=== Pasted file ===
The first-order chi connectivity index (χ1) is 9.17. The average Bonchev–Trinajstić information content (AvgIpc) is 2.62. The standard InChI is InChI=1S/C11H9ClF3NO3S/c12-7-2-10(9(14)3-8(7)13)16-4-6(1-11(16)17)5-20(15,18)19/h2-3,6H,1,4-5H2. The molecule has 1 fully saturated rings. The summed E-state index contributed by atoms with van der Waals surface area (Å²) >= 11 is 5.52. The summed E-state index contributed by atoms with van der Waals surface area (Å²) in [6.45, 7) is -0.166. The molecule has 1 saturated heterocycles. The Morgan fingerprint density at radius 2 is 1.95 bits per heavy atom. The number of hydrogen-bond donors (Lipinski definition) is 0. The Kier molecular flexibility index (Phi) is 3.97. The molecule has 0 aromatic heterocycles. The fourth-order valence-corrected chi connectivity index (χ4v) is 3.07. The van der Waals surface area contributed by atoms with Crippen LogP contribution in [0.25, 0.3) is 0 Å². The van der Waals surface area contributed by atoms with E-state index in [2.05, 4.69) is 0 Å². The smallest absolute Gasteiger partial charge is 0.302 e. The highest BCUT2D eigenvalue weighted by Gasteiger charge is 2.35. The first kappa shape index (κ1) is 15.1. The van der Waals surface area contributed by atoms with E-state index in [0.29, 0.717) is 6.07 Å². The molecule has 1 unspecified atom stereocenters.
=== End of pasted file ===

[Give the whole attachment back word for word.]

The first-order chi connectivity index (χ1) is 9.17. The average Bonchev–Trinajstić information content (AvgIpc) is 2.62. The standard InChI is InChI=1S/C11H9ClF3NO3S/c12-7-2-10(9(14)3-8(7)13)16-4-6(1-11(16)17)5-20(15,18)19/h2-3,6H,1,4-5H2. The molecule has 1 fully saturated rings. The summed E-state index contributed by atoms with van der Waals surface area (Å²) >= 11 is 5.52. The summed E-state index contributed by atoms with van der Waals surface area (Å²) in [6.45, 7) is -0.166. The molecule has 1 saturated heterocycles. The Morgan fingerprint density at radius 2 is 1.95 bits per heavy atom. The number of hydrogen-bond donors (Lipinski definition) is 0. The Kier molecular flexibility index (Phi) is 3.97. The molecule has 0 aromatic heterocycles. The fourth-order valence-corrected chi connectivity index (χ4v) is 3.07. The van der Waals surface area contributed by atoms with Crippen LogP contribution in [0.25, 0.3) is 0 Å². The van der Waals surface area contributed by atoms with E-state index in [2.05, 4.69) is 0 Å². The smallest absolute Gasteiger partial charge is 0.302 e. The highest BCUT2D eigenvalue weighted by Gasteiger charge is 2.35. The first kappa shape index (κ1) is 15.1. The van der Waals surface area contributed by atoms with E-state index in [0.29, 0.717) is 6.07 Å². The molecule has 1 unspecified atom stereocenters.